Famous French lawyer
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[Quote No.41163] Need Area: Money > Tax
"[Big, paternal, interventionist] Government is the great fiction, through which everybody endeavors [by claiming to the government a special need and therefore] to live [better with government support] at the expense of everybody else [through their taxes]. " - Frederic Bastiat
French lawyer, politician and statesman.
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[Quote No.41175] Need Area: Money > Tax
"It is impossible to introduce into society a greater change and a greater evil than this: the conversion of the law into an instrument of plunder." - Frederic Bastiat
(1801-1850) French economist, statesman, and author. He did most of his writing during the years just before - and immediately following - the French Revolution of February 1848. He made this quote in his book, 'The Law', published 1848.
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[Quote No.42022] Need Area: Money > Tax
"But how is this legal plunder to be identified? Quite simply. See if the law takes from some persons what belongs to them and gives it to the other persons to whom it doesn't belong. See if the law benefits one citizen at the expense of another by doing what the citizen himself cannot do without committing a crime. Then abolish that law without delay ... No legal plunder; this is the principle of justice, peace, order, stability, harmony and logic." - Frederic Bastiat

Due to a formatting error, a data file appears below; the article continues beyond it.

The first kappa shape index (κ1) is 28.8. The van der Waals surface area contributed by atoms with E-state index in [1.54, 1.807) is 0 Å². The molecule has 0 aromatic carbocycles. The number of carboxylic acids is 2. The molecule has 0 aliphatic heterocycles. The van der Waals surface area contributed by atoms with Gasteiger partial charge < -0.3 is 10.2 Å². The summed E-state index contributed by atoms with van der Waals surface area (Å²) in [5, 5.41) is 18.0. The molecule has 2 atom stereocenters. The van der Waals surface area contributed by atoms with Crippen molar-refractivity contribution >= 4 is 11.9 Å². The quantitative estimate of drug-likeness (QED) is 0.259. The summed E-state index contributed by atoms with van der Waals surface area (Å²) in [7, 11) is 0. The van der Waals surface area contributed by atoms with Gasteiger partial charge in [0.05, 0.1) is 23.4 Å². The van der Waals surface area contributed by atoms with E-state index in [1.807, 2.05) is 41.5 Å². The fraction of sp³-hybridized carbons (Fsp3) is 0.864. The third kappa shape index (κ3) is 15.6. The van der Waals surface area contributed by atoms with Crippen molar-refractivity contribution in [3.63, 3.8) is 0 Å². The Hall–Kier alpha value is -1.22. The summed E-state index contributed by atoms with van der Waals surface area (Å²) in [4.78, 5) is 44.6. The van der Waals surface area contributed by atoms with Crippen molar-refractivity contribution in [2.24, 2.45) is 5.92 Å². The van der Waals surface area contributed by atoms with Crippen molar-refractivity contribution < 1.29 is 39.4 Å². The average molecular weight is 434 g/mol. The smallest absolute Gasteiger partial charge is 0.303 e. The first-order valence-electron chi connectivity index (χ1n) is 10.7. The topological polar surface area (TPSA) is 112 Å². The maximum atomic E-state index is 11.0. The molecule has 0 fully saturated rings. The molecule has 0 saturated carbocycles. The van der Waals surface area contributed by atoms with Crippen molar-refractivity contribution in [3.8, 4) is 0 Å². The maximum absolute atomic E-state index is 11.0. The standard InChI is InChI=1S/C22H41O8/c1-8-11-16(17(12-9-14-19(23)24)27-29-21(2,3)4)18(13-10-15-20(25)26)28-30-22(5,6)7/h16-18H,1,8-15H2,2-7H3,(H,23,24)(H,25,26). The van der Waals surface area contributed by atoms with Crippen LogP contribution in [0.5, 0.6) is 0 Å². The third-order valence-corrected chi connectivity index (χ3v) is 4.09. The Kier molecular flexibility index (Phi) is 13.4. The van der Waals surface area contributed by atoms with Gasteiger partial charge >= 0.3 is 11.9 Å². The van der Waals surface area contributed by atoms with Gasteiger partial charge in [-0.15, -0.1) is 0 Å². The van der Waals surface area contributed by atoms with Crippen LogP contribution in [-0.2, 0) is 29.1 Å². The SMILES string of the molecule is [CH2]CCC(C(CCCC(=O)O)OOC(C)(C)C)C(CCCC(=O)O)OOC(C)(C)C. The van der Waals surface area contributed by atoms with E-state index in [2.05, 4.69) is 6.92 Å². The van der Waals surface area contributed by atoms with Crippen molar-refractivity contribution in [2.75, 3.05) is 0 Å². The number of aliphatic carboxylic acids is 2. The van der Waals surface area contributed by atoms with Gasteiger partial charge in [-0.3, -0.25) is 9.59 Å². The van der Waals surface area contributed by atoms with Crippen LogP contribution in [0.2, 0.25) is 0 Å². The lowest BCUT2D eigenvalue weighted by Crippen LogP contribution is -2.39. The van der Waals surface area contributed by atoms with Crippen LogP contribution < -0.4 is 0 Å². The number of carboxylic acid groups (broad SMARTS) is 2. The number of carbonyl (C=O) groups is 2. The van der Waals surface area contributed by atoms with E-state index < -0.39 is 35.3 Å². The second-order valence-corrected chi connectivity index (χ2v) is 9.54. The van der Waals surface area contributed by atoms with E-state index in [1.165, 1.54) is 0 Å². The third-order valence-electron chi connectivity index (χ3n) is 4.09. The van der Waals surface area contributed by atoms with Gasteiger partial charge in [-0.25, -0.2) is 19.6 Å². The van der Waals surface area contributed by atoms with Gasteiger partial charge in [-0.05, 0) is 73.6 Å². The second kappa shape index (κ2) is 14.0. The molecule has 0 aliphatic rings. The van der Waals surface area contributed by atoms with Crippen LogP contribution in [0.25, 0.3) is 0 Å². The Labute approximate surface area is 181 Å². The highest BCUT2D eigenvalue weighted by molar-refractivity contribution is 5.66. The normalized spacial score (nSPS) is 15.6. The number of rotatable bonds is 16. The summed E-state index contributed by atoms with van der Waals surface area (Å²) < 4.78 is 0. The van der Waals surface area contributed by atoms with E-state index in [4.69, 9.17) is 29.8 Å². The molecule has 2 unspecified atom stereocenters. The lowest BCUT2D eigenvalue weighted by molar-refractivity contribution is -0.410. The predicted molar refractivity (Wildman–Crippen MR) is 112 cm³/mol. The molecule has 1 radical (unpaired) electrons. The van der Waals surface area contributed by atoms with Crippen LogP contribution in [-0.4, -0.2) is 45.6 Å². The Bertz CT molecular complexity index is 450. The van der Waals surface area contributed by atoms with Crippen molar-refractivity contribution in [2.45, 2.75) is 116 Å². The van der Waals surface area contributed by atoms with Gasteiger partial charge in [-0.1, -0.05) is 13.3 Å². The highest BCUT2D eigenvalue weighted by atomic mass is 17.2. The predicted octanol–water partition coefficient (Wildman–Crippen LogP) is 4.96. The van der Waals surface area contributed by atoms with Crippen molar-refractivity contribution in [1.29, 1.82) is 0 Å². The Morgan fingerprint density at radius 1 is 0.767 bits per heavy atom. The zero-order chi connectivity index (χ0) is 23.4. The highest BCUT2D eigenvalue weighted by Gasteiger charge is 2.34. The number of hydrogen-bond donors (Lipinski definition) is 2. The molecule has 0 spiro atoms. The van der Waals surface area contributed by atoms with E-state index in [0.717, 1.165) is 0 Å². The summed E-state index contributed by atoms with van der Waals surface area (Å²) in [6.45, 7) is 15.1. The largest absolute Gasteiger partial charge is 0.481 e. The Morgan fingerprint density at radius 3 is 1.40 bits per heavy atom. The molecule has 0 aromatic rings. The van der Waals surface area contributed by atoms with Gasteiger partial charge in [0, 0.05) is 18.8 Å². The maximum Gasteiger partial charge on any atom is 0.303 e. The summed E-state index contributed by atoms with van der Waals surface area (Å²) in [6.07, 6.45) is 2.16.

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[Quote No.42580] Need Area: Money > Tax
"Now, legal plunder can be committed in an infinite number of ways. Thus we have an infinite number of plans for organizing it: tariffs, protection, benefits, subsidies, encouragements, progressive taxation, public schools, guaranteed jobs, guaranteed profits, minimum wages, a right to relief, a right to the tools of labor, free credit, and so on, and so on." - Frédéric Bastiat
Quote from his book, 'The Law'.
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[Quote No.44254] Need Area: Money > Tax
"Sometimes the law defends plunder and participates in it. Sometimes the law places the whole apparatus of judges, police, prisons and gendarmes at the service of the plunderers, and treats the victim - when he defends himself - as a criminal." - Frederic Bastiat
(1801-1850), Claude Frederic Bastiat, French economist, statesman, and author. He did most of his writing during the years just before - and immediately following - the French Revolution of February 1848. Quote from his book, 'The Law'.
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[Quote No.45452] Need Area: Money > Tax
"When plunder becomes a way of life for a group of men living together in society, they create for themselves, in the course of time, a legal system that authorizes it and a moral code that glorifies it." - Frederic Bastiat

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[Quote No.46381] Need Area: Money > Tax
"The war against illegal plunder has been fought since the beginning of the world. But how is... legal plunder to be identified? Quite simply. See if the law takes from some persons what belongs to them, and gives it to other persons to whom it does not belong [for example as in many taxes]. See if the law benefits one citizen at the expense of another by doing what the citizen himself cannot do without committing a crime. Then abolish this law without delay ... If such a law is not abolished immediately it will spread, multiply and develop into a system." - Frederic Bastiat
(1801-1850) French economist, statesman, and author. He did most of his writing during the years just before -- and immediately following -- the French Revolution of February 1848. Source: 'The Law' by Frederic Bastiat (1848)